2020 was a difficult year for almost everyone, and even more so for those already struggling to have enough resources. Yet according to Lennie Maxwell, Community Liaison for Core Community Barton County, “even though 2020 was exceptionally hard on our finances because the pandemic prevented personal visits and group presentations, the source of most of our funds, Core Community continued to change lives for both our families experiencing poverty and our middle-class friends.”
Although 2020 was a struggle to maintain connection with the communities, the process continued to make a difference in the lives of those participating in the program. Six new leaders graduated in March from the first phase, a 20-week class called “Getting Ahead in a Just Getting by World,” even through the difficulties of social distancing because of the pandemic.
Founded in September 2017, originally called Circles of Barton County, Core Community works to break the cycle of generational poverty through healing and empowerment and by building community relationships. The weekly program focuses on helping individuals and families build all the resources they need to lift themselves out of poverty. Core Community looks at finances yet are wholistic in their approach to understanding poverty as a multitude of resources which a person or community can be lacking.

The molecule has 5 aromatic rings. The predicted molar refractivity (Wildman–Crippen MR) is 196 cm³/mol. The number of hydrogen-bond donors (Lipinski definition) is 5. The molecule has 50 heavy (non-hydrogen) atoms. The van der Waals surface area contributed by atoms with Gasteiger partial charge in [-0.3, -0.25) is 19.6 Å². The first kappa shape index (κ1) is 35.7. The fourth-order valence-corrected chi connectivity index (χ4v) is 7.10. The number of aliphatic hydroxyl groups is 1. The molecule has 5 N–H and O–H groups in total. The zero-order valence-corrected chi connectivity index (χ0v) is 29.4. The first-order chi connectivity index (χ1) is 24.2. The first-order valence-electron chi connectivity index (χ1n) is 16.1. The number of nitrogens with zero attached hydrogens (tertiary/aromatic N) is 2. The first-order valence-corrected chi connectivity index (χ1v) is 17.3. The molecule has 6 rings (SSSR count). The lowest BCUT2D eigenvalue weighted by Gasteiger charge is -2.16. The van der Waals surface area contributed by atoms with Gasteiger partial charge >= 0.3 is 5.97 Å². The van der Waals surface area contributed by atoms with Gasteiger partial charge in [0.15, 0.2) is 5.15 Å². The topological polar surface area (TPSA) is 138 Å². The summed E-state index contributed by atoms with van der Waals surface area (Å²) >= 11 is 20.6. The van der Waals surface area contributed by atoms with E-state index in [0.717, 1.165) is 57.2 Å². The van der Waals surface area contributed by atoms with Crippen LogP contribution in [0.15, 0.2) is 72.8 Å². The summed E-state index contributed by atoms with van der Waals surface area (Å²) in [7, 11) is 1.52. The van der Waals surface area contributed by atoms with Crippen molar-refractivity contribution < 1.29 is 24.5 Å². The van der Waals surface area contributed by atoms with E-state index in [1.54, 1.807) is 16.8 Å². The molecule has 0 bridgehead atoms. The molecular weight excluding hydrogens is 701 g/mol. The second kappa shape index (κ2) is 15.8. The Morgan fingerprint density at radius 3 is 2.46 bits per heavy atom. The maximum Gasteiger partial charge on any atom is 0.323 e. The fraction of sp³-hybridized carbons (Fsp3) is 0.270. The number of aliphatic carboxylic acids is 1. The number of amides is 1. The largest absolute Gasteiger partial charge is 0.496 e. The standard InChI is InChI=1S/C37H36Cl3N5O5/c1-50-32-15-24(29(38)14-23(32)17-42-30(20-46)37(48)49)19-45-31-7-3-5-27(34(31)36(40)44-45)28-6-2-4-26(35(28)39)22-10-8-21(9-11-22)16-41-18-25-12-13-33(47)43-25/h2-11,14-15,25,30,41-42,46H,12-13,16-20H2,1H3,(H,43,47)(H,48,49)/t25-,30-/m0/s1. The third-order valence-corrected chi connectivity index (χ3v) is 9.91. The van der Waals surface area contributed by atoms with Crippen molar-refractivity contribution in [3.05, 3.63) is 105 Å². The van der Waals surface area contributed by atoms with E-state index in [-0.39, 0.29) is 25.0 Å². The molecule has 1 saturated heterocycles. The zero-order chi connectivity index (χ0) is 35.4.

Over the almost five years since its inception Core Community has multiple families who have journeyed completely out of poverty, now own homes, reduced and/or resolved their debt, gotten married, earned degrees, and obtained careers.
“Through this process, lives and generations have forever changed” explains Maxwell.
Core Community has data to prove that it makes a tangible difference in solving poverty in Barton County. As of Feb. 8, 72 adults (with 70 children/youth) have at least graduated from phase one. It has been shown to take two to five years on average for an individual or family to walk out of poverty. Sixteen of those persons who have entered the process have moved out of poverty (defined as 200% above the federal poverty guideline). As a group they have increased monthly income by $27,578, this is a potential increase in community spending of over $330,000. They have also paid off $130,115 in personal debt, freeing these payments to stimulate the local economy.
“At Core Community, we believe that building a resilient and collaborative community to heal trauma and solve poverty can change lives,” adds Maxwell, “we believe that by working together we can make a difference; and that trauma and poverty are community issues that we can no longer ignore.”
Core Community needs the help of everyone in the county, especially as they struggle to gain their financial footing after 2020. If you would like to make a tax-exempt contribution to Core Community, or get involved in other ways such as providing a meal at the weekly meeting or becoming a Core Friend (commit to an intentional friendship with one of our Core leaders one night a month for 18 months), contact Lenard Maxwell, firstname.lastname@example.org, 785-955-0322, P.O. Box 1545, Great Bend, KS 67530.